Thursday, May 16, 2013

Stepping Up to the Plate

I’m deep in revisions right now, for a book I didn’t expect to write until this fall.  I pitched the idea to my agent, who loved it, and wanted to see something immediately.  I took two weeks to put together a detailed proposal, including the first three chapters, and the outline.  She loved it -- and needed the full manuscript within a couple of months (not in the fall, as originally planned) in order to take it with her to an event where she could sell it -- and possibly the whole series.

I was in the middle of directing a mission-specific play I wrote, a comic mystery, to benefit the National Marine Life Center.

I had to do it anyway.

The play took center stage (in every sense of the word), while I worked slowly (but daily) on the book.  As soon as the play was done, I ramped up the writing to do at least one, often two, chapters per day.

I prefer to put away the first draft of a novel for two months before I start revisions, so I can approach it with fresh eyes, as though someone else wrote it.

In this case, I had three days.

In those three days, to clear my creative palate, I worked intensely on another project.  When I came back to this one, I’d achieved separation.  I could read it objectively.  I could tear apart what didn’t work, strengthen subplots, layer in sensory description and red herrings, change the ending to make it more pro-active and satisfying for my heroine.

I did my ever-loving multi-colored draft, where I use three different colored highlighters to mark each use of passive, adverb, and qualifier.  My over-use of qualifiers appalls me, and the most over-used word in this draft are “lovely” and “vaguely.”  If they didn’t glare at me in color, I might not have changed enough of them.  I tightened language, I realized I put too much emphasis on something that isn’t important to the story (although it will come up again later in the series).  I still wonder if I should rewrite the whole thing again in the first person instead of the third.  I’m putting together a packet of unique extras, to take interested readers deeper into some of the material.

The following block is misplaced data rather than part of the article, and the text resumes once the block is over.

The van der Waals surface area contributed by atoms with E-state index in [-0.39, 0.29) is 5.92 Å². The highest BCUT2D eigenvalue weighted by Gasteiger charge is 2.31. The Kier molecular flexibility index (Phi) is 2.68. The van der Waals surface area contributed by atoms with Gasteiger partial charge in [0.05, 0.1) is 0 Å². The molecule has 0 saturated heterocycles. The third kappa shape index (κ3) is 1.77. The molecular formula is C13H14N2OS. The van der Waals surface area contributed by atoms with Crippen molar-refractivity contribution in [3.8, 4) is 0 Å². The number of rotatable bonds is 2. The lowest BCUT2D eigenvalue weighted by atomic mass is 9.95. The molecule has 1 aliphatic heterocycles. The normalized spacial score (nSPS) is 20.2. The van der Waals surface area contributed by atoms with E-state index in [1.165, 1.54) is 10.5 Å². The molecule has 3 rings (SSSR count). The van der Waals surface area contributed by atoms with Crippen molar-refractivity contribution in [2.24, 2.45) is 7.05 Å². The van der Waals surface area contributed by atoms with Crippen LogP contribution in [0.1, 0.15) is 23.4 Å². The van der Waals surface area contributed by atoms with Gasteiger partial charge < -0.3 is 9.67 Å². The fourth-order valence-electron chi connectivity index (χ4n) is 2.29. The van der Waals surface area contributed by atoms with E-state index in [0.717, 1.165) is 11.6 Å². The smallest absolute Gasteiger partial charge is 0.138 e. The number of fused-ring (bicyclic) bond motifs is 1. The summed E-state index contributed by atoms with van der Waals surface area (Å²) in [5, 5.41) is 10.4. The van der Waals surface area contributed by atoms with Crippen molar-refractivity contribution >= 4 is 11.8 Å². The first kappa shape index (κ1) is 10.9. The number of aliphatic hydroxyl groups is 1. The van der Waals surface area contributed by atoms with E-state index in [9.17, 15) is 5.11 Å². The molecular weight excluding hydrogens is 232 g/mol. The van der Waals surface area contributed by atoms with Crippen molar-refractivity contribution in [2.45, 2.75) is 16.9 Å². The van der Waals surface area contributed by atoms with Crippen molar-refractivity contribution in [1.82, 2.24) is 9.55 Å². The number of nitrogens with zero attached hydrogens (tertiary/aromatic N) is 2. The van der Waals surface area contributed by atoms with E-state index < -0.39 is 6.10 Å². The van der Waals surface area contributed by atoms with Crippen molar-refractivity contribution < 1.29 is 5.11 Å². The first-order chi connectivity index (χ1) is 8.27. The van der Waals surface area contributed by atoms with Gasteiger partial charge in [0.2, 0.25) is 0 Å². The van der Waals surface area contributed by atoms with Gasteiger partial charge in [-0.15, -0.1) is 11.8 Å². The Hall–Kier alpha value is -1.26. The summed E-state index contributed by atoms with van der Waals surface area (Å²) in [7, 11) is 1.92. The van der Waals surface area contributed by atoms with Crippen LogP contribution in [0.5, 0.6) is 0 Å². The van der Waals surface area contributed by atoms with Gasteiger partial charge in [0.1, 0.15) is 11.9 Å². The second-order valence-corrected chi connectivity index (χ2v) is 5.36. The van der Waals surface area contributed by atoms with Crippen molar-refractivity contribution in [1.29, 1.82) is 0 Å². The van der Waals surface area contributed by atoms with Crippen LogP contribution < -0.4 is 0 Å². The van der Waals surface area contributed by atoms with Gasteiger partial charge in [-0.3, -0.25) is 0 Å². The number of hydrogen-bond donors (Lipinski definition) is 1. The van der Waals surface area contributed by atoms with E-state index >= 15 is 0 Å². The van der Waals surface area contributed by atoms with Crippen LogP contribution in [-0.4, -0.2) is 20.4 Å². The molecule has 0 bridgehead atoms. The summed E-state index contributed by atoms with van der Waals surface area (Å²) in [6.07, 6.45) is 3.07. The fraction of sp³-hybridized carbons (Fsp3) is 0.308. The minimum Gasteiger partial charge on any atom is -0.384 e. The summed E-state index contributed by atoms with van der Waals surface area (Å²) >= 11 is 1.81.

It goes out tomorrow.

Will it find a home?  Who knows?  It’s always a crap shoot.  If that group of potential markets doesn’t work out, I’ve got a suggested list beyond it.  It WILL find the right home.

But the opportunity was there.  I had to try.  If I’d made excuses about “not having time”, I would have lost the opportunity and regretted it.  Not only was I able to work more quickly than I usually do (my usual pace is 1000-1500 words/day -- this book required 2500+ on most days), I was able to achieve and maintain a quality in which I feel confident.  WHILE juggling my freelance work to pay the bills.  There were nights I was so tired and sore, I could barely see.  I worked through stomach issues, migraines, work commitments, family needs, garden demands.  I shut up and did the work.

I feel good about the book.  I feel good about the potential of the series.  I look forward to working with a strong editor who’s excited about it and brings fresh eyes and ideas to it.

I rose to the challenge, even though I wasn’t sure I could.  I didn’t make excuses.  I didn’t whine -- much -- and then, only to a specific circle.

I put my head down, butt in chair, and did the work.

I am a stronger writer, on many fronts, for it.

--Annabel Aidan is a full-time writer publishing under a half a dozen names in both fiction and non-fiction.  Her paranormal romantic suspense novel for Champagne is ASSUMPTION OF RIGHT, combining witchcraft, theatre, and politics.  Website:


Julie Eberhart Painter said...

Good luck with your project. You certainy did the work. I hope it pays off!

Jude Johnson said...

Excellent post, Annabel. We all have to take those chances and keep pushing ourselves. Wishing you best of luck in your submissions!


Pat Marinelli said...

Wishing you the best with this work.

I love the way you look at it as a learning and expanding experience of your writing ability.

Nikki said...

Knowing the quality of your work, I'm positive it will find a good home. Your energy is inspiring.